Hi everyone! I’ve recently launched my app called Todorant (web, iOS, Android) and after a somewhat successful article of mine “How to deploy Node.js app to Digital Ocean droplet with free Continuous Integration”, I decided to also tell you how I deploy my iOS and Android apps to the Apple App Store, Google Play Market, Microsoft AppCenter and Huawei App Gallery with one line in Terminal. That includes everything — from building the app to automatically waiting for the App Store build processing and sumbitting it for review!

Well, this was a clickbait. It is actually 4 commands in my setup, but you can easily combine them to one — even though I would question such decision, but who am I to judge, right? The three commands we will set up today are:

  • yarn release-android to release the Android app to the Play Store
  • yarn release-ios to release the iOS app to the App Store
  • yarn code-push to release the new version of React Native code to both platforms
  • yarn release-appgallery to release the Android app to the App Gallery

Or maybe not a clickbait, you can do yarn release-android && yarn release-ios && yarn code-push && yarn release-appgallery and wrap it in something like yarn release-all even though the code push part does not make any sense in this combo. Why would you want to push the same React Native code on top of exactly the same code that just got released to the stores?

I will not cover the basics of how to setup React Native app, basics of JS/TS/Ruby/Bash/NPM and the rest of basic tools in this article — for more in-depth information on these duckduckgo the corresponding articles and tutorials.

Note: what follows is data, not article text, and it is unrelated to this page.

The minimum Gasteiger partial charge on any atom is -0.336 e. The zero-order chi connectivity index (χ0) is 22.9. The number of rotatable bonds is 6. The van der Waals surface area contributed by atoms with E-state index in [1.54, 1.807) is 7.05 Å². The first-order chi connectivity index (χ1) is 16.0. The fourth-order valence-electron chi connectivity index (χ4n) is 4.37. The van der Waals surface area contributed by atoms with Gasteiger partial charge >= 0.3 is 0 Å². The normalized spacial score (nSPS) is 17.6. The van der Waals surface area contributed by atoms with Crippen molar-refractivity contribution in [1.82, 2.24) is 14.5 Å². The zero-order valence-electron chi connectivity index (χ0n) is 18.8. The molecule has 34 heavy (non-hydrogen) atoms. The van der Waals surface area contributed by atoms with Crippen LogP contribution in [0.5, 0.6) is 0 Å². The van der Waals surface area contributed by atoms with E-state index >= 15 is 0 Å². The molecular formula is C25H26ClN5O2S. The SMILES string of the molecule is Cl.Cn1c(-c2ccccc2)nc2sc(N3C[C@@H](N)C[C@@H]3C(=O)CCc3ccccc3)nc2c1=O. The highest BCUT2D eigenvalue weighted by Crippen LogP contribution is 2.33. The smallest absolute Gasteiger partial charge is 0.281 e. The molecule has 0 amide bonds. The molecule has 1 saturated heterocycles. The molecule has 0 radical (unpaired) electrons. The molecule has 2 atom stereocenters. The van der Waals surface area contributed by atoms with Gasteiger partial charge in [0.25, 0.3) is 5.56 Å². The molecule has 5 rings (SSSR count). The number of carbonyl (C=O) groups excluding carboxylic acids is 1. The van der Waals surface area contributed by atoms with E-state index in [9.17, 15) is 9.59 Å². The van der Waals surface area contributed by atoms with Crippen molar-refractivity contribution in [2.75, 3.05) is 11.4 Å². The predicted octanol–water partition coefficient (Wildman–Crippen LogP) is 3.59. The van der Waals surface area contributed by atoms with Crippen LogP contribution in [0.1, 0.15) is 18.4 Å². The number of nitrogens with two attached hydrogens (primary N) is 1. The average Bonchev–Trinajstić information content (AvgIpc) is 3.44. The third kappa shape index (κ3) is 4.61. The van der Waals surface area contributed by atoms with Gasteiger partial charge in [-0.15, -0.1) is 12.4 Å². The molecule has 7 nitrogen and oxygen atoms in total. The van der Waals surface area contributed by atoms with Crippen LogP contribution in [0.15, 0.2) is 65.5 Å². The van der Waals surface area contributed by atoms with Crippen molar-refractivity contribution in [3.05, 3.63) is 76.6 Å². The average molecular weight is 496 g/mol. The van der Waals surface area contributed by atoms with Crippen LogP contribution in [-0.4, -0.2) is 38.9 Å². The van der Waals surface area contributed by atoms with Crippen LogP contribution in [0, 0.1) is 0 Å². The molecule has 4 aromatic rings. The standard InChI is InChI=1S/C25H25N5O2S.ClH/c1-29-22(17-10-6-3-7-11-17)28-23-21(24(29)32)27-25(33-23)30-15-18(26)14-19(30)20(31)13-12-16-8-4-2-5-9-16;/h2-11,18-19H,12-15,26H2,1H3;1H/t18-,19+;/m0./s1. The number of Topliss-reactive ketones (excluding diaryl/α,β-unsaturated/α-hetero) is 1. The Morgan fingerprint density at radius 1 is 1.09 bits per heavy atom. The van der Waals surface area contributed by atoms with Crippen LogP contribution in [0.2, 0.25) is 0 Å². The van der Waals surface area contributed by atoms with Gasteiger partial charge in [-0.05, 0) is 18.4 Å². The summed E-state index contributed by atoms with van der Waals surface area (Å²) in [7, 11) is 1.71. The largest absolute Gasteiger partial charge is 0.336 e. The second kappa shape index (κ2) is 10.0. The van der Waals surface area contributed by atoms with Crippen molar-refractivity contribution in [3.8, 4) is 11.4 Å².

Release Android

Let’s say we need a command like yarn release-android that will end up in the updated metadata (including new screenshots for all the locales) on the Play Store and the new build being released to production. We’ll need to do the following:

  1. Increment the app version and build number
  2. Take screenshots for all locales
  3. Build release aab
  4. Upload screenshots and new binary, propagate it to production
  5. Commit and push the new version of the code

You can obviously pick whatever things you want from this list, but I’ll explain how to automate everything here. I don’t follow a specific order while explaining, so please read it all first.

We’ll start with setting up Fastlane — we are going to use it for both iOS and Android. Go ahead and complete the setup for Android for the supply tool. Don’t forget to also complete the “Fetch your app metadata” section. We will use it to submit the app to the store.

Taking screenshots

After that go on and setup screengrab following this document. Don’t worry about the actual tests implementation just yet — there are couple of tricks to it. Having an empty test suite that runs should be enough for you at this point. fastlane action capture_android_screenshots should be working by now. Also, keep in mind, you might need to manually run an Android emulator for this to work.